Last Tuesday at our staff's weekly show & tell circle, our newest colleague, Stitch
magazine Assistant Editor Abby Kaufman, showed us a small quilt she's working on. We were all very impressed with the project, especially as she is quilting it by hand.
|Fluttering Leaves wall hanging with sashiko-style stitching
from the Fall 2013 issue of Stitch magazine,
by Stephanie Berganini.
It takes more time to hand quilt wall hangings
or bed quilts, but the stitching adds to the handcrafted appearance. Even a little decorative stitching does the trick.
Sashiko stitching is a Japanese quilting technique using a heavy thread and evenly spaced, slightly modified running stitches to form decorative geometric patterns. It's easy to do, but there are a few tricks of the trade.
Here are some tips from designer Rachel Houser, whose sashiko work was featured in the Spring 2012 issue of Stitch magazine.
- Some quilt and needlework stores stock heavy thread and needles specifically made for sashiko, but you can also use a large embroidery needle with pearl cotton thread.
- On the right side of the work, aim for stitches that are longer than the gaps between them (in other words, the stitches on the wrong side of the work will be shorter than those on the right side). Keep your stitch length consistent.
- Where pattern lines cross, avoid letting the stitches cross or meet each other--there should instead be a gap at the pattern intersection. Before starting on your actual project, you may want to sew a sample of the stitching pattern to determine how many stitches you can comfortably fit in each line to prevent crossed stitches, then maintain this number consistently throughout the work.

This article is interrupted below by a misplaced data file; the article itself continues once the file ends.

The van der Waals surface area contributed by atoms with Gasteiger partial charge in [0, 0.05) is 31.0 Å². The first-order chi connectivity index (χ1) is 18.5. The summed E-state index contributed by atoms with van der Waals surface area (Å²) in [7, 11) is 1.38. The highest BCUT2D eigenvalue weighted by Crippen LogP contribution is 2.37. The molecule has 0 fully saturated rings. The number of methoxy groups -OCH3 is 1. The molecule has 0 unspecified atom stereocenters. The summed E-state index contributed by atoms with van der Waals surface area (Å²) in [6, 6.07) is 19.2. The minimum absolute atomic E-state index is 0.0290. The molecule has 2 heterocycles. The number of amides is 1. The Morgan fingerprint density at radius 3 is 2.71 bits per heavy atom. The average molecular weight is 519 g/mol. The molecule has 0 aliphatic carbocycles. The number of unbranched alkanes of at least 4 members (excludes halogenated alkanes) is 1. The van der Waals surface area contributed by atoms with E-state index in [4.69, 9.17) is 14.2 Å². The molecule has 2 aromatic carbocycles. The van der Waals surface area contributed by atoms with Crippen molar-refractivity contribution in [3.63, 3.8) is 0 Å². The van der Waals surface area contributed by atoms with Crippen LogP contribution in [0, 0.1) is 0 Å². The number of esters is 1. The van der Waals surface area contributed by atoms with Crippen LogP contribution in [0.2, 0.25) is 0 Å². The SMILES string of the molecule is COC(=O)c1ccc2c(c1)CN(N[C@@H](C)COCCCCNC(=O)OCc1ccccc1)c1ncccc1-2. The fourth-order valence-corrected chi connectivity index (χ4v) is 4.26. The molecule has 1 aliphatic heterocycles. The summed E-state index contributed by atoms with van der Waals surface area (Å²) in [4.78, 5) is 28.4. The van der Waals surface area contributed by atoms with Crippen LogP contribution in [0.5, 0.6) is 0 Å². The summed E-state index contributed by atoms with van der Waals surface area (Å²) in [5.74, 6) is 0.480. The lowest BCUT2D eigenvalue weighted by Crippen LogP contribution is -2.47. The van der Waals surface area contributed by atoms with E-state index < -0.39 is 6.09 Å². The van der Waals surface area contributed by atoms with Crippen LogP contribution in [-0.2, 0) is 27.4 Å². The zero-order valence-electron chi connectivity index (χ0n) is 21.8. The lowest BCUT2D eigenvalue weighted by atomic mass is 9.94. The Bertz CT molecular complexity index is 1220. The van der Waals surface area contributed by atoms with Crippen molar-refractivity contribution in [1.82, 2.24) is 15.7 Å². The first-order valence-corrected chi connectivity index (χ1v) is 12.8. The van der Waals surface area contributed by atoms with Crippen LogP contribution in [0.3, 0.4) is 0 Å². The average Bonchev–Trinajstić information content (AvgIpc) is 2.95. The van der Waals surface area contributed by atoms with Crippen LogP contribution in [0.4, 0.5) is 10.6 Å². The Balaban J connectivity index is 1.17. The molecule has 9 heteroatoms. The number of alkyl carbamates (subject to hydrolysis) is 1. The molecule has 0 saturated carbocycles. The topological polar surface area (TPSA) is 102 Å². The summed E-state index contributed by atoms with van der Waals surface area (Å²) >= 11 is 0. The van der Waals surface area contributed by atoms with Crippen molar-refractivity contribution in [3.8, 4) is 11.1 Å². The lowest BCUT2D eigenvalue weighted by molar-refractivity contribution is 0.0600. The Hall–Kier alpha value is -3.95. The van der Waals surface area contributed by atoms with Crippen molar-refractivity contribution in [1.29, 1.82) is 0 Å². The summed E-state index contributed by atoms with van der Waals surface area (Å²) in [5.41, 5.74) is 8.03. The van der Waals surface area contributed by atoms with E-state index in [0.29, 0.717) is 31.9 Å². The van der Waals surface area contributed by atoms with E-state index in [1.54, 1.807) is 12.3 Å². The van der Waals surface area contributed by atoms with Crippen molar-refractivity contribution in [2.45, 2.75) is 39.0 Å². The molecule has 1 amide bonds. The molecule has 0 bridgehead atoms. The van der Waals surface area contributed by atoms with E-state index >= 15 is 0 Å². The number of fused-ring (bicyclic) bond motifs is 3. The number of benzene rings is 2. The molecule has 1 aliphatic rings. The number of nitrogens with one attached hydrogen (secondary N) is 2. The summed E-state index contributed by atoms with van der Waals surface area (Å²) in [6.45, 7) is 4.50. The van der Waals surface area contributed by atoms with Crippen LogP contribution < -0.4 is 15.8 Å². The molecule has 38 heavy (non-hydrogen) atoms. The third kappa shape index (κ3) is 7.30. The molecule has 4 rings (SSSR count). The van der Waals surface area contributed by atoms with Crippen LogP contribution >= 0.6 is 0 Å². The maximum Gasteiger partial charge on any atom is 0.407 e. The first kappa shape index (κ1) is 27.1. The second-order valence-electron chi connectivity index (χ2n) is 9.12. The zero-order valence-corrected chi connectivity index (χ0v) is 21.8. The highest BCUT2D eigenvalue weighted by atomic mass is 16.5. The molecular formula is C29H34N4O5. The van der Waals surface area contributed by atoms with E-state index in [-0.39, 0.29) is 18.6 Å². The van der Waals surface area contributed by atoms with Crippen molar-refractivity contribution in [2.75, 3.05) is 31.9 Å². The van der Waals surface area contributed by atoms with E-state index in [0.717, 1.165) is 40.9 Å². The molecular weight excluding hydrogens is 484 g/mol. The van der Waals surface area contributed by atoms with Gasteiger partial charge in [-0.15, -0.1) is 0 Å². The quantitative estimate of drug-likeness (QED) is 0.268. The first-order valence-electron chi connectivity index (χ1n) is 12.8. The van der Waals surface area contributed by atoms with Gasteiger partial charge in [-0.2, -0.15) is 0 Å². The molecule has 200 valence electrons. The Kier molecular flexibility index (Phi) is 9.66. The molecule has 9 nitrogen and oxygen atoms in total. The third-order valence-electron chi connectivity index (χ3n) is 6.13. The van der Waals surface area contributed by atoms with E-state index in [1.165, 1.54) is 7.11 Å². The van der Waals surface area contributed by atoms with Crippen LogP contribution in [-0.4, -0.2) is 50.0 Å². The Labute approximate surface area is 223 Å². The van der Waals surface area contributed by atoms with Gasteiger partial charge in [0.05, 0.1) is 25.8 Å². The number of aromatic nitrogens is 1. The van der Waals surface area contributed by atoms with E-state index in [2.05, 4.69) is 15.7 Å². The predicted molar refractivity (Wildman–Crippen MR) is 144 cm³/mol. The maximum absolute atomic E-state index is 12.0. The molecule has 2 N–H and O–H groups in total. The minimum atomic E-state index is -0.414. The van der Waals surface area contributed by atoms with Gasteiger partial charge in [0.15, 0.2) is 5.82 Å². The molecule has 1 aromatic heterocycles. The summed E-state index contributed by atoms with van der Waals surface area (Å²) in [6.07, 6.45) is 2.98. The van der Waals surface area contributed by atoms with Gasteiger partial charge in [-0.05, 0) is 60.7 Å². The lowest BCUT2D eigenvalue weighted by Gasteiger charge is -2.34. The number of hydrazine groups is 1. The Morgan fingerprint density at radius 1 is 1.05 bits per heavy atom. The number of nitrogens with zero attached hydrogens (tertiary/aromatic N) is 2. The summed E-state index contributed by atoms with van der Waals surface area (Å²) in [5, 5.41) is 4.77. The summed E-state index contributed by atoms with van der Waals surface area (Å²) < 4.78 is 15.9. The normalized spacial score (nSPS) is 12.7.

- For straight-line stitching patterns, you can work faster by loading several stitches onto the needle using a rocking motion, again being sure to keep the stitch length consistent.
- When stitching diagonal lines, first sew all lines angled in one direction. (You can return in the opposite direction of travel on parallel lines.) Next, sew all lines on the opposite diagonal (lines that are at a 45-degree angle to those already stitched) in the same way. Because woven fabrics stretch on the diagonal (bias), diagonal lines are more difficult to stitch. After every few stitches, pause to ease the stitches by pushing the fabric with your thumbnail away from the direction of travel, dragging your thumb right over the stitches just completed. After finishing a line, gently pull the fabric to ease any tension in the stitches. When stitching lines with sharp turns, be extra careful to ease the stitches this way to prevent puckering.
- To hide knots, leave a tail when starting and ending a thread, then sew the tail in over the pattern stitches. However, knots are visible on the wrong side of some traditional Japanese sashiko work, and knotting thread ends may be an easier approach for projects that hide the wrong side of the work.
Stitch magazine features a wide range of sewing projects, from garments and accessories to home decor to quilted wall hanging patterns like the one shown here. I always find several projects I want to make.
I'm so pleased to announce you can now subscribe to Stitch!
P.S. Do you hand quilt? Why or why not? Leave your comment below.